Tour Brain

In the catacombs of Paris, wishing I was doing laundry.
In the catacombs of Paris, wishing I was doing laundry.

The best way to go on tour is to do some creative imagining ahead of time. Ponder and plan through every moment of the journey well before you set off. It gets harder when you’re on tour. A lot harder.

You see, Tour Brain is still a human brain, but greatly shrunken in size and in ability. It is also far more paranoid and far more emotional than a normal brain. Tour Brain needs 10 to 12 hours of sleep each night, but never gets more than five. Tour Brain asks to be fed food that is usually only given to toddlers to quiet tantrums (chocolates or chicken fingers, pieces of cheese small enough not to choke on). Tour Brain often bursts into tears of rage and disbelief when asked to make the smallest decisions. It is known to laugh manically for many long and uncomfortable minutes when asked to show its passport at the border of a foreign country. It will also repeatedly lose said passport, forgetting it is still in that same zippered pocket it was in five minutes ago and 10 minutes ago and 30 minutes ago, etc.

Darkness and silence are milk and honey to the tired soul of a touring musician.

And so, plan your tour as if planning it for a person with a serious head injury. Even the smallest tasks beyond getting to sound check and playing a show can reduce Tour Brain to utter befuddlement. It will lose hundreds of guitar picks, a multitude of cables and every cool t-shirt it has ever owned and yet it will hoard strange things: rotten dressing-room fruit; ripped plastic bags; motel soaps; candy bar wrappers written in foreign tongues that say things like, “Extra dick!”

Beyond the obvious exhaustion you get from the physical act of traveling to a new city every day for weeks (or, god forbid, months), touring also involves a deep psychic drain that is caused by the simple act of playing a show every night for any length of time. It’s completely unnatural to attempt such a peak experience again and again, over and over, without rest. Imagine that tingle of fear you get heading in to the first day of a new job, but mix it with the emotional upheaval of a surprise party, and the draining confessional of a grueling therapy session. Do that every night for a while and you will find yourself becoming a little nutty.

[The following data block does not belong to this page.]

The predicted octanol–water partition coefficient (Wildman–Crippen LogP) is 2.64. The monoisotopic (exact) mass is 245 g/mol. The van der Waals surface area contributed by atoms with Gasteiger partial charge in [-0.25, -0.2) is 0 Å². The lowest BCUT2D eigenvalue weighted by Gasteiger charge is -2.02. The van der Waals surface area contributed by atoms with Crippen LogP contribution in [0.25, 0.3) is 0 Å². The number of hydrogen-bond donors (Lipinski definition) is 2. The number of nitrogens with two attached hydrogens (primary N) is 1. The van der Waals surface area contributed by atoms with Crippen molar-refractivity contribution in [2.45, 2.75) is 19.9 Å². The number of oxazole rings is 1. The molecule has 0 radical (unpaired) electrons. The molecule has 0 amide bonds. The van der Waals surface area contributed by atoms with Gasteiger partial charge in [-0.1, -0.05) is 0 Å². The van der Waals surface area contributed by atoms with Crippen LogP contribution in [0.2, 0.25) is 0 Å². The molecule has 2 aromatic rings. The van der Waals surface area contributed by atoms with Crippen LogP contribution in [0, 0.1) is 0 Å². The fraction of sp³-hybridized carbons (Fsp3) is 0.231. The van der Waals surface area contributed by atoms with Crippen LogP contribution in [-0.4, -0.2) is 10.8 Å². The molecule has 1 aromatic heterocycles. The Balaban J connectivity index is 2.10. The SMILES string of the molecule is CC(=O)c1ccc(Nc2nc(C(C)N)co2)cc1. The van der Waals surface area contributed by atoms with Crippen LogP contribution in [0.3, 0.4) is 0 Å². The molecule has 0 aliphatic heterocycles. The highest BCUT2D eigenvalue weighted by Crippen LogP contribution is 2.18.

Add to this the groundhog-day horror of repeating the same day over and over again, but in a new place and with new people. Yes, you will begin to get a little funny and a little detached. You will know  exactly what people are going to say to you before they say it and you will become more inappropriate with your answers each night these questions are repeated: Where are you coming from? Where are you going? How’s the tour going? Do you want a wake-up call?

Don’t bother contacting your non-touring friends at this point. They are sure to be unsympathetic when you tell them how tired you are in Paris or Sydney or Tokyo. They really won’t understand why you are going to do laundry instead of tour the Eiffel tower or go swim with dolphins. Besides, do you really think dolphins want to swim with you? Get over yourself, rock star!

Now, while you’re thinking clearly, before you leave for your next tour or your first, write up an itinerary that shows step-by-step where your tired self needs to go each day and how long it will take. Plan your route; get your GPS loaded with the right continent; rent your car; book your rooms and flights; bring clothes that fit and that can be washed in a sink and dried on a towel rack by morning. Plan to carry snacks and all medicines on your person. Prepare not for tour but for battle, except that the war is fictional and will be fought mainly inside your head.

Even so, beware of friendly fire! Those smiling people who don’t leave when the show is over are your enemy. They want to keep you up all night drinking and sniffing glue and such. They will finally let you sleep long after dawn by spreading a dirty towel in a hallway near a litter box. They will wake you up moments later and say things like, “Man, you guys have to get out of here before my kids wake up!”